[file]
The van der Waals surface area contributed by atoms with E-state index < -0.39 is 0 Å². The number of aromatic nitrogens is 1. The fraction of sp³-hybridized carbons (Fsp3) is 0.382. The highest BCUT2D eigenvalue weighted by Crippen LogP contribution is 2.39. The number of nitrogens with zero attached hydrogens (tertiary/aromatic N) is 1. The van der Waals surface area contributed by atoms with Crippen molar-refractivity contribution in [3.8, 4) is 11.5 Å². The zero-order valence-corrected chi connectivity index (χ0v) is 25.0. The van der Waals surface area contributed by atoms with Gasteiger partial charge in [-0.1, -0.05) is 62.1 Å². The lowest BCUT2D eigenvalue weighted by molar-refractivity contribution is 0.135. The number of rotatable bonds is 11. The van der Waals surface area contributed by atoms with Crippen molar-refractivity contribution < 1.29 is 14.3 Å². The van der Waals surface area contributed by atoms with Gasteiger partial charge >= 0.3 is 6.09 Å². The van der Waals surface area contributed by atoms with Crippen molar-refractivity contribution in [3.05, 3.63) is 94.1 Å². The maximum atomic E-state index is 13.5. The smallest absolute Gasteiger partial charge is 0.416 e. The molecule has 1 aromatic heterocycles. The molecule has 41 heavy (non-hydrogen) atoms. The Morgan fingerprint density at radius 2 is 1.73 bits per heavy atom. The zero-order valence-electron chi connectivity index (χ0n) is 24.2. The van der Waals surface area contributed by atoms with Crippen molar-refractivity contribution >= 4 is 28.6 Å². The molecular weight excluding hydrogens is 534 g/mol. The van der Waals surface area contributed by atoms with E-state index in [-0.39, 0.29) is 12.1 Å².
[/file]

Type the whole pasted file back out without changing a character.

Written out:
The van der Waals surface area contributed by atoms with E-state index < -0.39 is 0 Å². The number of aromatic nitrogens is 1. The fraction of sp³-hybridized carbons (Fsp3) is 0.382. The highest BCUT2D eigenvalue weighted by Crippen LogP contribution is 2.39. The number of nitrogens with zero attached hydrogens (tertiary/aromatic N) is 1. The van der Waals surface area contributed by atoms with Crippen molar-refractivity contribution in [3.8, 4) is 11.5 Å². The zero-order valence-corrected chi connectivity index (χ0v) is 25.0. The van der Waals surface area contributed by atoms with Gasteiger partial charge in [-0.1, -0.05) is 62.1 Å². The lowest BCUT2D eigenvalue weighted by molar-refractivity contribution is 0.135. The number of rotatable bonds is 11. The van der Waals surface area contributed by atoms with Crippen molar-refractivity contribution < 1.29 is 14.3 Å². The van der Waals surface area contributed by atoms with Gasteiger partial charge >= 0.3 is 6.09 Å². The van der Waals surface area contributed by atoms with Crippen molar-refractivity contribution in [3.05, 3.63) is 94.1 Å². The maximum atomic E-state index is 13.5. The smallest absolute Gasteiger partial charge is 0.416 e. The molecule has 1 aromatic heterocycles. The molecule has 41 heavy (non-hydrogen) atoms. The Morgan fingerprint density at radius 2 is 1.73 bits per heavy atom. The zero-order valence-electron chi connectivity index (χ0n) is 24.2. The van der Waals surface area contributed by atoms with Crippen molar-refractivity contribution >= 4 is 28.6 Å². The molecular weight excluding hydrogens is 534 g/mol. The van der Waals surface area contributed by atoms with E-state index in [-0.39, 0.29) is 12.1 Å².